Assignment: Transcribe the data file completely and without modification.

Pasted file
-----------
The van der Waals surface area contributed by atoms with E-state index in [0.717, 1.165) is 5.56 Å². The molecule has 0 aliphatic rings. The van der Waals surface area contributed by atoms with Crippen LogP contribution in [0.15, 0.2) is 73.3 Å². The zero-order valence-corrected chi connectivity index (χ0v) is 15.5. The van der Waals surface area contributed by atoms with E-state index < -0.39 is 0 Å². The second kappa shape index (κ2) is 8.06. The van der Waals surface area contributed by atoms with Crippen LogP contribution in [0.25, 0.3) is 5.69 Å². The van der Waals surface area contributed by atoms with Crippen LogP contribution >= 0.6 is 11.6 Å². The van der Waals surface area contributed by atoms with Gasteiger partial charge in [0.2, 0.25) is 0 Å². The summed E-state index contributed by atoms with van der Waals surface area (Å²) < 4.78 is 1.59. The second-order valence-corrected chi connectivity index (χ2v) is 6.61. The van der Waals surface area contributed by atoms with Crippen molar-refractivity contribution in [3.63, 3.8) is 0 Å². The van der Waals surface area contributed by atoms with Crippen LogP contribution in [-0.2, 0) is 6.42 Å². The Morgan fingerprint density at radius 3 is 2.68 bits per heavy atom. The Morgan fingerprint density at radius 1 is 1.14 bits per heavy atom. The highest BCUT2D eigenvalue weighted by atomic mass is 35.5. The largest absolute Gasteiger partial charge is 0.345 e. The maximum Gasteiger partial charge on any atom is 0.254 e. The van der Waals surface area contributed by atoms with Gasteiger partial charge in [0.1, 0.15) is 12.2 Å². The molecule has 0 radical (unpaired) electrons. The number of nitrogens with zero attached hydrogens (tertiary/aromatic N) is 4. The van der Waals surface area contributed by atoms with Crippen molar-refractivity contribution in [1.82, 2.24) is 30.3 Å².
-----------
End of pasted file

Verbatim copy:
The van der Waals surface area contributed by atoms with E-state index in [0.717, 1.165) is 5.56 Å². The molecule has 0 aliphatic rings. The van der Waals surface area contributed by atoms with Crippen LogP contribution in [0.15, 0.2) is 73.3 Å². The zero-order valence-corrected chi connectivity index (χ0v) is 15.5. The van der Waals surface area contributed by atoms with E-state index < -0.39 is 0 Å². The second kappa shape index (κ2) is 8.06. The van der Waals surface area contributed by atoms with Crippen LogP contribution in [0.25, 0.3) is 5.69 Å². The van der Waals surface area contributed by atoms with Crippen LogP contribution >= 0.6 is 11.6 Å². The van der Waals surface area contributed by atoms with Gasteiger partial charge in [0.2, 0.25) is 0 Å². The summed E-state index contributed by atoms with van der Waals surface area (Å²) < 4.78 is 1.59. The second-order valence-corrected chi connectivity index (χ2v) is 6.61. The van der Waals surface area contributed by atoms with Crippen molar-refractivity contribution in [3.63, 3.8) is 0 Å². The van der Waals surface area contributed by atoms with Crippen LogP contribution in [-0.2, 0) is 6.42 Å². The Morgan fingerprint density at radius 3 is 2.68 bits per heavy atom. The Morgan fingerprint density at radius 1 is 1.14 bits per heavy atom. The highest BCUT2D eigenvalue weighted by atomic mass is 35.5. The largest absolute Gasteiger partial charge is 0.345 e. The maximum Gasteiger partial charge on any atom is 0.254 e. The van der Waals surface area contributed by atoms with Gasteiger partial charge in [0.1, 0.15) is 12.2 Å². The molecule has 0 radical (unpaired) electrons. The number of nitrogens with zero attached hydrogens (tertiary/aromatic N) is 4. The van der Waals surface area contributed by atoms with Crippen molar-refractivity contribution in [1.82, 2.24) is 30.3 Å².